• "Bikini Bottom Day", the opening number of The Spongebob Musical. Spongebob wakes up and sings about how great the day will be before saying hi to Patrick, who sings about how he's off schedule with his laziness. Squidward hears the two goofing off and complains that he can't get a single moment's peace. On his way to work, Spongebob greets Sandy, who's working on inventing a jetpack and accidentally causes an explosion in the process. At the Krusty Krab, Mr. Krabs talks about all the money he wants to make while Plankton and his computer wife Karen try coming up with an Evil Plan against him. When Spongebob arrives at work, Mr. Krabs enters with his daughter Pearl due to it being "Take Your Kid To Work Day", telling her that he wants her to inherit the restaurant, though she has other plans.
  • Three songs from the Andrew Lloyd Webber musical Starlight Express did this: First, there was the opening of Act II, in which all the engines prepared for the big final race in the championship. In the West End production and the recent US tour, it was called "The Rap," and was rewritten three times, basically because the first one didn't really sound like rap. The second one, written in 1992, sounded a little more like rap, but the early period. In 2003, a new rap was written which more accurately represented the genre. For the 1987-1989 Broadway version exclusively, a new song was added as kind of a continuation to the "Freight" coda, which had electricity, steam, and diesel fighting against each other in contrapuntal song, which then led to the big races which would then end with one train winning the "Silver Dollar" (rather than the Champion of the World). The other song that falls in this category is "The Hymn To Victory" which has been in every production since. This is another continuation of the aforementioned "Freight" Coda, with everyone raising their voices in an even louder, earth-shaking chorale, with a massive High C from Rusty. Here, this song is sung before the final heat, specially prepared on a downhill course. Rusty joined in the singing, even though he was disqualified from the final, so you can hear the Control's voice ordering for the Marshals to stop Rusty from entering the tracks, but it is too late.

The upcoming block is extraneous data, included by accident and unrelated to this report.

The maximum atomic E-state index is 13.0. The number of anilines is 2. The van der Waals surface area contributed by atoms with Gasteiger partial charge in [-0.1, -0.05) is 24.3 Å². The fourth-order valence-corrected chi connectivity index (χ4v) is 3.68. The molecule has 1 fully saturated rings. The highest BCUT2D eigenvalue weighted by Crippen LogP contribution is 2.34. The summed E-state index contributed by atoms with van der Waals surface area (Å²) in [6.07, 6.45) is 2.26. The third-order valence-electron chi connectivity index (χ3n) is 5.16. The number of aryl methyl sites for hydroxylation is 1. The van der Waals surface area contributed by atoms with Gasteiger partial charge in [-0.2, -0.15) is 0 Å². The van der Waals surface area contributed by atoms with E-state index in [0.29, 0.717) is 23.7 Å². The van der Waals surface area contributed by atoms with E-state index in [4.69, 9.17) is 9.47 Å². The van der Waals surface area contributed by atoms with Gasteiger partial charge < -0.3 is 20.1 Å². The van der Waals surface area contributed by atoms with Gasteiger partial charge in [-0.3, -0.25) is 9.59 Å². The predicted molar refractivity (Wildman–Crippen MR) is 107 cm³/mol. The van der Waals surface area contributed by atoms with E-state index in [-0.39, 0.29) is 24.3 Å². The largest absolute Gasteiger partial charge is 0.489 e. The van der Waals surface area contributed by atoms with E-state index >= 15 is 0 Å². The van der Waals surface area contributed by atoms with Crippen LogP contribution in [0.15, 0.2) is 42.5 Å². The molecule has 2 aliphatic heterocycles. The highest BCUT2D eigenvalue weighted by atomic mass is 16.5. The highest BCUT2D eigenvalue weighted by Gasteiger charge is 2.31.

• "It's Hot Up Here" and "Putting It Together" from Sunday in the Park with George.
  • From Sondheim's Sweeney Todd: The Demon Barber of Fleet Street, "God That's Good!" and "Johanna (reprise)".
  • Team Starkid:
    • A Very Potter Musical
      • The Epic Rocking song of "Gotta Get Back to Hogwarts," which brilliantly sets up the Alternate Character Interpretation, humor, and some plots. Harry, Ron, and Hermione are returning to Hogwarts, Harry meets Ginny who instantly falls for him but he's interested in Cho, who is dating Cedric. Malfoy arrives and teases them and reveals his motive of finally beating Harry. The gang all gather and ride the Hogwarts express to Hogwarts where they are greeted by Dumbledore. And all in all there's a general agreement that this year's going to be totally awesome. And this is all just the opening number.
      • Also, later in the show, Ron and Hermione lead the entire cast in The Song Before the Storm to say that Voldemort is Going Down.
    • Me and My Dick has "Ready to Go", the second song in the show. Sally and Miss Cooter want Joey, Sally asks Joey to be her science partner, Joey and Dick pine for Vanessa, Flopsy is sick of dicks, Tiffany Really Gets Around and so does The Old Snatch. Vanessa has dumped her cheating boyfriend and Tiffany plans for Vanessa to seduce Joey to get back at him.
  • "Getting Ready" from 13, as well as "A Little More Homework" later on.
  • "One Day More" from Les Misérables was the direct inspiration for the Act I finale of Urinetown. The opening number ("Urinetown"), the aforementioned first act finale, as well as "Why Did I Listen To That Man?" all fit.
  • "I Can't Imagine" at the end of the first scene in Vanities has the three characters singing about their upcoming college life, complete with a counterpoint trio section.
  • The definitive example is the "Tonight" ensemble from West Side Story ("Quintet"), which directly precedes the first act's violent final scene.
  • The Lachiusa version of The Wild Party has “Wild”, which shows the party in full swing and the complete chaos that’s starting to unfold. Even looking past the parts where the entire company sings in unison, there’s only four party members who don’t get a line of their own. And, keep in mind, this is out of fifteen guests.

    Web Original 

    Western Animation 


Video Example(s):


"We Don't Talk About Bruno"

The song "We Don't Talk About Bruno" ends with the various other singers in the song reprising each of their segments with one another.

How well does it match the trope?

5 (36 votes)

Example of:

Main / RepriseMedley

Media sources: